He said they are now permitted to get private sector vets to help with vaccination efforts, which they had not been allowed to do before.

 “This measure will greatly alleviate the bottlenecks that are barriers in prioritising herd health within these zones.

“The World Organisation for Animal Health (OIE), which collects information on animal diseases around the world and maintains the World Animal Health Information System, also committed at the meeting to give inputs into the roadmap as well as to help the industry get back its FMD-free status with the OIE.”

According to Agriculture Minister Thoko Didiza, cases of foot and mouth disease have been detected in KwaZulu-Natal, Free State, Gauteng, the Northern Cape and Limpopo. (Photo: Waldo Swiegers / Bloomberg via Getty Images)

Van Reenen said another positive take-out was that farmers, auctioneers, agents and all other industry participants agreed that FMD affects all stakeholders. 

“We need to take responsibility and accountability as an industry collective to prioritise the health of the herd. While it is easy to point fingers at the government to do more, the crisis can be overcome, if all roleplayers – farmers, auctioneers, feedlots and everyone in the beef supply chain – work together to drive the implementation of better traceability structures.”

National Animal Health Forum chairperson Gerhard Schutte said their meeting condemned the contravention of the Animal Health Act and pleaded with the Department of Animal Health to act with the full might of the law against those individuals illegally transporting animals out of the controlled area and/or selling of these animals.    

“The industry is adamant that the responsibility towards securing a safe livestock industry is shared between government and livestock owners and livestock owners should as a matter of urgency self-regulate. Traceability has now reached a point of being non-negotiable,” he said.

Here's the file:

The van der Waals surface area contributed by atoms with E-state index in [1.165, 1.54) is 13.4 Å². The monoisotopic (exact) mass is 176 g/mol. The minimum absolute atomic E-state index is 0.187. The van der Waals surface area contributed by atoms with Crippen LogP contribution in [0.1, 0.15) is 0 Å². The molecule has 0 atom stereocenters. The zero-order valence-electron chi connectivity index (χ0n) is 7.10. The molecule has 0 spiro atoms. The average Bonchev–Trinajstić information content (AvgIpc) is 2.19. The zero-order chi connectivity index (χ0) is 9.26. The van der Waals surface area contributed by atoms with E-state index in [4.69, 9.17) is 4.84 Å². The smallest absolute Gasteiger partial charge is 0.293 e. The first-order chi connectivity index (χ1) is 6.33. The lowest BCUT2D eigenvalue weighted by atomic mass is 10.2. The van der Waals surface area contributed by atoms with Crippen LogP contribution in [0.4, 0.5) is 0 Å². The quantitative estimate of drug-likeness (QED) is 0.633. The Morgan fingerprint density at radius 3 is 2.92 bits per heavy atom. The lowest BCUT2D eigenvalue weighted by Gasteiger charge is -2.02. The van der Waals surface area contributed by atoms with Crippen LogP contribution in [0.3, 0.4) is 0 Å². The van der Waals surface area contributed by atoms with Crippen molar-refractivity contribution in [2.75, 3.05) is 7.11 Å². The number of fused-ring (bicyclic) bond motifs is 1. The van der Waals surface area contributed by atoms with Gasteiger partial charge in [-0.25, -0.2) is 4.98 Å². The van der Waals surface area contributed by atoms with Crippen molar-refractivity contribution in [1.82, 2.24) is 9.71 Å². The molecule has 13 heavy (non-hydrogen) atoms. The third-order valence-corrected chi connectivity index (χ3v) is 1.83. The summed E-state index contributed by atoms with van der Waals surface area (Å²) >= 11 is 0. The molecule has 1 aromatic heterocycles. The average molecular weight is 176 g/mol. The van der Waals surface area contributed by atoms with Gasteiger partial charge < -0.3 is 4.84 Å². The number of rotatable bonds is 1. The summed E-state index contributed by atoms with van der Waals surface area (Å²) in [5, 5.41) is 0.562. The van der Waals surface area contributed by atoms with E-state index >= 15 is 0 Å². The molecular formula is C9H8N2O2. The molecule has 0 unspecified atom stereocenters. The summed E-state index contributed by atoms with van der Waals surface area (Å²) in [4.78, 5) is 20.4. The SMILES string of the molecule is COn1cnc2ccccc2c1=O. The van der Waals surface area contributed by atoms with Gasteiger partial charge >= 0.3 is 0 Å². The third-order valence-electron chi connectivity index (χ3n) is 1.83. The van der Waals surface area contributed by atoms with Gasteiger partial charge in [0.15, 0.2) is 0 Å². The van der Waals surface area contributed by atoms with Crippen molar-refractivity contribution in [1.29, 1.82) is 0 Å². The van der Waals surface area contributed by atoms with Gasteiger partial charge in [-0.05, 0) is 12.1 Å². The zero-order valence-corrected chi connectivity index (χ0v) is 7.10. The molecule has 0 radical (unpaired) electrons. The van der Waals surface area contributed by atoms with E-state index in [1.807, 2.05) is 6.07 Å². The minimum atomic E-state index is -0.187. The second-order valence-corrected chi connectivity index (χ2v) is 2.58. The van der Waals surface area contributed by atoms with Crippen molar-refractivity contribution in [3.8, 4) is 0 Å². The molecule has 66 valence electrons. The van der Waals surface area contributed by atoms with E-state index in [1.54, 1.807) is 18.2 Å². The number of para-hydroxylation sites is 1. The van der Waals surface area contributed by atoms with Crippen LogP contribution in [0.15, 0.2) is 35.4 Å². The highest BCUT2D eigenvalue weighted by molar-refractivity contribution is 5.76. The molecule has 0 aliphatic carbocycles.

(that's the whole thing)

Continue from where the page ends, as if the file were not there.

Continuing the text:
Schutte said livestock owners are encouraged to adhere to basic herd health protocols, and when buying new animals their health status should be determined.  

“If animal health is not guaranteed, animals must be kept in quarantine and separate from other animals for the prescribed periods as stated by legislation.” DM/OBP


Absa OBP

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  • This is another example of the collapse of the government. There is no state vet for Durban, for example. Last year this position was filed by a Vet doing community service. Corruption and incompetence abound with only a few of those employed actually doing their jobs. Drugs go missing and the loss is covered up through the destruction of nonexistent old stock. People moonlight rather than do their jobs. There are a few trying to hold the line but it is not enough. There are many areas where officials cannot go for fear of having their vehicles stolen. And it’s not just foot and mouth. Incidents of rabies are increasing.